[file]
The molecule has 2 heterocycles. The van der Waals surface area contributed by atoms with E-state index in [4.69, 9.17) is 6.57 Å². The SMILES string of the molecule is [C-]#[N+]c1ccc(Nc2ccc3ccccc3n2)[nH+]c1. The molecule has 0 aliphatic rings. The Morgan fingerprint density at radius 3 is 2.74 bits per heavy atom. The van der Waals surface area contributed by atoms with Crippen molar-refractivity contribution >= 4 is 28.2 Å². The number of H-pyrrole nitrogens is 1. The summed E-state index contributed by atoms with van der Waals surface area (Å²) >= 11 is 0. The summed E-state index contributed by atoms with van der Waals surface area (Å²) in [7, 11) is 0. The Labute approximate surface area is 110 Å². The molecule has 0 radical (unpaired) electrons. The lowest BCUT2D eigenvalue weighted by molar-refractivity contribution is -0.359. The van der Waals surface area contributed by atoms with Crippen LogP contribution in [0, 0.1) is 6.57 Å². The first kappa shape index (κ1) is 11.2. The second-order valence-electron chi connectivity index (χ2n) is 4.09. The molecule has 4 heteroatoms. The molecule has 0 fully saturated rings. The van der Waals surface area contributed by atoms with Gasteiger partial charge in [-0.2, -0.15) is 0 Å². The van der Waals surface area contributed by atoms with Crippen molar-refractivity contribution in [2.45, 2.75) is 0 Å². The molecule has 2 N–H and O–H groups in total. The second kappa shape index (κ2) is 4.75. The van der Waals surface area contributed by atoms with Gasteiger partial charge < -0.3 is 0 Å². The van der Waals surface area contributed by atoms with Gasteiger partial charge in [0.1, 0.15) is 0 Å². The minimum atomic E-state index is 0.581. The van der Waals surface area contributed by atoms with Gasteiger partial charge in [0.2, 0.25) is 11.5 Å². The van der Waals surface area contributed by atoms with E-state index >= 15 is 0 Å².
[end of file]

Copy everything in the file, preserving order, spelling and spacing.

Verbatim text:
The molecule has 2 heterocycles. The van der Waals surface area contributed by atoms with E-state index in [4.69, 9.17) is 6.57 Å². The SMILES string of the molecule is [C-]#[N+]c1ccc(Nc2ccc3ccccc3n2)[nH+]c1. The molecule has 0 aliphatic rings. The Morgan fingerprint density at radius 3 is 2.74 bits per heavy atom. The van der Waals surface area contributed by atoms with Crippen molar-refractivity contribution >= 4 is 28.2 Å². The number of H-pyrrole nitrogens is 1. The summed E-state index contributed by atoms with van der Waals surface area (Å²) >= 11 is 0. The summed E-state index contributed by atoms with van der Waals surface area (Å²) in [7, 11) is 0. The Labute approximate surface area is 110 Å². The molecule has 0 radical (unpaired) electrons. The lowest BCUT2D eigenvalue weighted by molar-refractivity contribution is -0.359. The van der Waals surface area contributed by atoms with Crippen LogP contribution in [0, 0.1) is 6.57 Å². The first kappa shape index (κ1) is 11.2. The second-order valence-electron chi connectivity index (χ2n) is 4.09. The molecule has 4 heteroatoms. The molecule has 0 fully saturated rings. The van der Waals surface area contributed by atoms with Gasteiger partial charge in [-0.2, -0.15) is 0 Å². The van der Waals surface area contributed by atoms with Crippen molar-refractivity contribution in [2.45, 2.75) is 0 Å². The molecule has 2 N–H and O–H groups in total. The second kappa shape index (κ2) is 4.75. The van der Waals surface area contributed by atoms with Gasteiger partial charge < -0.3 is 0 Å². The van der Waals surface area contributed by atoms with Gasteiger partial charge in [0.1, 0.15) is 0 Å². The minimum atomic E-state index is 0.581. The van der Waals surface area contributed by atoms with Gasteiger partial charge in [0.2, 0.25) is 11.5 Å². The van der Waals surface area contributed by atoms with E-state index >= 15 is 0 Å².